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dc.contributor.authorCatala-Lopez, Ferran 
dc.contributor.authorAleixandre-Benavent, Rafael
dc.contributor.authorCaulley, Lisa
dc.contributor.authorHutton, Brian
dc.contributor.authorTabarés-Seisdedos, Rafael
dc.contributor.authorMoher, David
dc.contributor.authorAlonso-Arroyo, Adolfo
dc.date.accessioned2020-01-16T07:58:19Z
dc.date.available2020-01-16T07:58:19Z
dc.date.issued2020-01-07
dc.identifier.citationTrials. 2020 Jan 7;21(1):34.es_ES
dc.identifier.urihttp://hdl.handle.net/20.500.12105/8911
dc.description.abstractBACKGROUND: Randomised controlled trials (RCTs) provide the most reliable information to inform clinical practice and patient care. We aimed to map global clinical research publication activity through RCT-related articles in high-impact-factor medical journals over the past five decades. METHODS: We conducted a cross-sectional analysis of articles published in the highest ranked medical journals with an impact factor > 10 (according to Journal Citation Reports published in 2017). We searched PubMed/MEDLINE (from inception to December 31, 2017) for all RCT-related articles (e.g. primary RCTs, secondary analyses and methodology papers) published in high-impact-factor medical journals. For each included article, raw metadata were abstracted from the Web of Science. A process of standardization was conducted to unify the different terms and grammatical variants and to remove typographical, transcription and/or indexing errors. Descriptive analyses were conducted (including the number of articles, citations, most prolific authors, countries, journals, funding sources and keywords). Network analyses of collaborations between countries and co-words are presented. RESULTS: We included 39,305 articles (for the period 1965-2017) published in forty journals. The Lancet (n = 3593; 9.1%), the Journal of Clinical Oncology (n = 3343; 8.5%) and The New England Journal of Medicine (n = 3275 articles; 8.3%) published the largest number of RCTs. A total of 154 countries were involved in the production of articles. The global productivity ranking was led by the United States (n = 18,393 articles), followed by the United Kingdom (n = 8028 articles), Canada (n = 4548 articles) and Germany (n = 4415 articles). Seventeen authors who had published 100 or more articles were identified; the most prolific authors were affiliated with Duke University (United States), Harvard University (United States) and McMaster University (Canada). The main funding institutions were the National Institutes of Health (United States), Hoffmann-La Roche (Switzerland), Pfizer (United States), Merck Sharp & Dohme (United States) and Novartis (Switzerland). The 100 most cited RCTs were published in nine journals, led by The New England Journal of Medicine (n = 78 articles), The Lancet (n = 9 articles) and JAMA (n = 7 articles). These landmark contributions focused on novel methodological approaches (e.g. the "Bland-Altman method") and trials on the management of chronic conditions (e.g. diabetes control, hormone replacement therapy in postmenopausal women, multiple therapies for diverse cancers, cardiovascular therapies such as lipid-lowering statins, antihypertensive medications, and antiplatelet and antithrombotic therapy). CONCLUSIONS: Our analysis identified authors, countries, funding institutions, landmark contributions and high-impact-factor medical journals publishing RCTs. Over the last 50 years, publication production in leading medical journals has increased, with Western countries leading in research but with low- and middle-income countries showing very limited representation.es_ES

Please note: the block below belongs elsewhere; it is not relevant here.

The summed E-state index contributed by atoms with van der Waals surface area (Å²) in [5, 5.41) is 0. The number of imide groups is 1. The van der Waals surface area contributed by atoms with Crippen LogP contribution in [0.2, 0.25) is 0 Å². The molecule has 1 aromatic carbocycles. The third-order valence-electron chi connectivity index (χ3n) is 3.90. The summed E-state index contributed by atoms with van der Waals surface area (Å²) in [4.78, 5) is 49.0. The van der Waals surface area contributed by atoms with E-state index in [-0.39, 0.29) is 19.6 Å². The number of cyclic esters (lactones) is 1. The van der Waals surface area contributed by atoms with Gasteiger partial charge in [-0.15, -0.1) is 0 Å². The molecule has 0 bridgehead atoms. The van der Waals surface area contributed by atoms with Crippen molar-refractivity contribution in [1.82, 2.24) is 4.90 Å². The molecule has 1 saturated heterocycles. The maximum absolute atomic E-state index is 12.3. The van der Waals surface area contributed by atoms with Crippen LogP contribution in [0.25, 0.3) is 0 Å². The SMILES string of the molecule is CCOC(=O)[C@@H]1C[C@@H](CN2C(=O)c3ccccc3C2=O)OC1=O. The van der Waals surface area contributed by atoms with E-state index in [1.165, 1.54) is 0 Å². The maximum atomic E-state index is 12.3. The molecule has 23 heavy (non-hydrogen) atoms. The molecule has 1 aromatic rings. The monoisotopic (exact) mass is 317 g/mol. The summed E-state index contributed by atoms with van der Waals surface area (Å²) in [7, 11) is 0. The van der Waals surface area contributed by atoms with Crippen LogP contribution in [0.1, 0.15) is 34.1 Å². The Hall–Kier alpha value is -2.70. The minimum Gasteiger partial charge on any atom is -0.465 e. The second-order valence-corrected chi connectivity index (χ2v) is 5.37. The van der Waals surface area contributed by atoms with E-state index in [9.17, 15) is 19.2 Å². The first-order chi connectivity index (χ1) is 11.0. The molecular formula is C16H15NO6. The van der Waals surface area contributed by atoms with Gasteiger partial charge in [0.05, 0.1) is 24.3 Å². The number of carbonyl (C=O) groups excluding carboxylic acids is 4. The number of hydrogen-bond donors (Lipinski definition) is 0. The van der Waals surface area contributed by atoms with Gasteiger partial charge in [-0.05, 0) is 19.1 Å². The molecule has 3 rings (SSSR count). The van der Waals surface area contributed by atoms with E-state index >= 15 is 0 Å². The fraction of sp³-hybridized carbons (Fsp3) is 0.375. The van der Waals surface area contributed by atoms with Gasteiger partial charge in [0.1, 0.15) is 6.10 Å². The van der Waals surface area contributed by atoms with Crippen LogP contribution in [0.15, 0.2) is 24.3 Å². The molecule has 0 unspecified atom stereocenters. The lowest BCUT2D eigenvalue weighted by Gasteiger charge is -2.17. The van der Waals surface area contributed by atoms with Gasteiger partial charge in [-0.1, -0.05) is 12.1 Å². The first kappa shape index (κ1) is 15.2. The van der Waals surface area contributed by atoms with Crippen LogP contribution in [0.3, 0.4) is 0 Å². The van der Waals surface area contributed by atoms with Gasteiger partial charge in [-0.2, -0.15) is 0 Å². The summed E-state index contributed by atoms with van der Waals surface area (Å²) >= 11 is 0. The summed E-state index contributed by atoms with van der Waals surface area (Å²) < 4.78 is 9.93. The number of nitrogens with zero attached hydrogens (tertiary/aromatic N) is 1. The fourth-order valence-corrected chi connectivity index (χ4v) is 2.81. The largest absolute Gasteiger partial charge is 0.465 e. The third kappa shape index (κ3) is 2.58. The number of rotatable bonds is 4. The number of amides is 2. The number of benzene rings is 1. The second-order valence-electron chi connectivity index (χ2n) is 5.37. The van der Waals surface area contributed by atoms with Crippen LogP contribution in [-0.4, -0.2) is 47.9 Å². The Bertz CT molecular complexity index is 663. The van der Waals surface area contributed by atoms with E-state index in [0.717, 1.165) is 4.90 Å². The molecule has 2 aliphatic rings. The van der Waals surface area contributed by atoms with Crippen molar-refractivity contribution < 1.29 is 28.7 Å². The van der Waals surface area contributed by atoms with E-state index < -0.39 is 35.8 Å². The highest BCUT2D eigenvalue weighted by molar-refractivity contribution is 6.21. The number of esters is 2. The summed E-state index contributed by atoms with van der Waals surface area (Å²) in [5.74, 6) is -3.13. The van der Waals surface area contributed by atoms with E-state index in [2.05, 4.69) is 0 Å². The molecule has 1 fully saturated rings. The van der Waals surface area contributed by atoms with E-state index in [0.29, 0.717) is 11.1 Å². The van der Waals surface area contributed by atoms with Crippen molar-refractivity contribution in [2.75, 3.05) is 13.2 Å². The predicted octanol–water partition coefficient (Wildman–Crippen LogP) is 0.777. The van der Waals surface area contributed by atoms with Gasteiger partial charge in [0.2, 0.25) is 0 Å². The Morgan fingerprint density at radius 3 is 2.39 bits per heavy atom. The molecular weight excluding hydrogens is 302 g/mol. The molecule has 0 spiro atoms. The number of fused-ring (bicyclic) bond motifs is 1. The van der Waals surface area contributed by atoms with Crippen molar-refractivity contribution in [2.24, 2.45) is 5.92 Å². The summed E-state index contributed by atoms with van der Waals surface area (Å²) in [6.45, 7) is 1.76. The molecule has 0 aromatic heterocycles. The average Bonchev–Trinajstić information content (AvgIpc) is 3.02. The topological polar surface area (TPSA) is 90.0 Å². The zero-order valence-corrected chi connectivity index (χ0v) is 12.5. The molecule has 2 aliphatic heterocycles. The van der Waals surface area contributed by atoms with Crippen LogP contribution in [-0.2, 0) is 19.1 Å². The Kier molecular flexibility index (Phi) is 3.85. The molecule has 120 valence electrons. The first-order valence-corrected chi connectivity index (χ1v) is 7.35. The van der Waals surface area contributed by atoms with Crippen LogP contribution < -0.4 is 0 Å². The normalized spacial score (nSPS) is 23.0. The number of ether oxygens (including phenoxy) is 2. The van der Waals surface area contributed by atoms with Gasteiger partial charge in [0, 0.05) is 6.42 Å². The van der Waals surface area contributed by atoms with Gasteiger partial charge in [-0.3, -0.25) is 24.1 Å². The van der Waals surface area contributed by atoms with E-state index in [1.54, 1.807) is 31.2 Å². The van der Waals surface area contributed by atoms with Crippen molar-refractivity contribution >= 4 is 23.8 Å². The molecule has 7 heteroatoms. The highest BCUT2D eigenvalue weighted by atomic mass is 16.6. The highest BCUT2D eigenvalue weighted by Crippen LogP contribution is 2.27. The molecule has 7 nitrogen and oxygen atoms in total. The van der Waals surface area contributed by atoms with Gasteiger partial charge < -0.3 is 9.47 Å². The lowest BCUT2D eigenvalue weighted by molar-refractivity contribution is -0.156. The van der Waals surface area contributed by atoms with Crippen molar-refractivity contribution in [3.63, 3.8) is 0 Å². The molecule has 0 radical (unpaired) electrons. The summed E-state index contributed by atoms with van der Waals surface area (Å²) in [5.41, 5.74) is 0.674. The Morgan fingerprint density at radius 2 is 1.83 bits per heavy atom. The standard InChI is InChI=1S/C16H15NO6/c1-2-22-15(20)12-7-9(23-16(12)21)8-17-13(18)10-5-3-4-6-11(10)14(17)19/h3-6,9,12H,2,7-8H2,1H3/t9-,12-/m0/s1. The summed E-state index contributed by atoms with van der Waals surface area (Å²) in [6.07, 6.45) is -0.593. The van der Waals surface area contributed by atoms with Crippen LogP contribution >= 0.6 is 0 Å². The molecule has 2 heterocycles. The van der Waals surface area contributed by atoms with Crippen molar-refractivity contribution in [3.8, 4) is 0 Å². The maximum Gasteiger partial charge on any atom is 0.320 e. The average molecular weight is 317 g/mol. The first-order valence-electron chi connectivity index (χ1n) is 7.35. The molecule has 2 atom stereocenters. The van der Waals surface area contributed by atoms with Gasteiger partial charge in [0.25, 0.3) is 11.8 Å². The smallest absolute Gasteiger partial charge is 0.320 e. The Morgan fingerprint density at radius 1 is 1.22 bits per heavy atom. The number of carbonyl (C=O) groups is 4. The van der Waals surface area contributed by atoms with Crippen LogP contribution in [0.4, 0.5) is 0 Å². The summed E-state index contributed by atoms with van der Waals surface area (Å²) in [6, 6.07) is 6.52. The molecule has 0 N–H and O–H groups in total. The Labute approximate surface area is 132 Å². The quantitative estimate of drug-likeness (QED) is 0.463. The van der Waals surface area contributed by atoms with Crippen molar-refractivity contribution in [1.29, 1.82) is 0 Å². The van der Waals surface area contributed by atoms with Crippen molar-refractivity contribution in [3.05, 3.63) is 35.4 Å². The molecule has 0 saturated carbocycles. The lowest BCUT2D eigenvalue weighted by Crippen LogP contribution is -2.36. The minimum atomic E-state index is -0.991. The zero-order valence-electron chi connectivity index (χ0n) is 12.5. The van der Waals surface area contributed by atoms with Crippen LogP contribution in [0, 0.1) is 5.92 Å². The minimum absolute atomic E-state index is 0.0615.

dc.description.sponsorshipFC-L and RT-S are supported by the Institute of Health Carlos III/CIBERSAM. BH is supported by a New Investigator Award from the Canadian Institutes of Health Research and the Drug Safety and Effectiveness Network. DM is supported by a University Research Chair, University of Ottawa. The funders were not involved in the design of the study or the decision to submit the manuscript for publication nor were they involved in aspects of the study conduct. The views expressed in this manuscript are those of the authors and may not be understood or quoted as being made on behalf of, or as reflecting the position of, the funder(s) or any institution.es_ES
dc.language.isoenges_ES
dc.publisherBioMed Central (BMC) es_ES
dc.type.hasVersionVoRes_ES
dc.rights.urihttp://creativecommons.org/licenses/by/4.0/*
dc.subjectEvidence-based medicinees_ES
dc.subjectRandomized controlled triales_ES
dc.subjectScientific collaborationes_ES
dc.titleGlobal mapping of randomised trials related articles published in high-impact-factor medical journals: a cross-sectional analysises_ES
dc.typejournal articlees_ES
dc.rights.licenseAtribución 4.0 Internacional*
dc.identifier.pubmedID31910857es_ES
dc.format.volume21es_ES
dc.format.number1es_ES
dc.format.page34es_ES
dc.identifier.doi10.1186/s13063-019-3944-9es_ES
dc.contributor.funderInstituto de Salud Carlos III 
dc.description.peerreviewedes_ES
dc.identifier.e-issn1745-6215es_ES
dc.relation.publisherversionhttps://doi.org/10.1186/s13063-019-3944-9es_ES
dc.identifier.journalTrialses_ES
dc.repisalud.centroISCIII::Escuela Nacional de Sanidades_ES
dc.repisalud.institucionISCIIIes_ES
dc.rights.accessRightsopen accesses_ES


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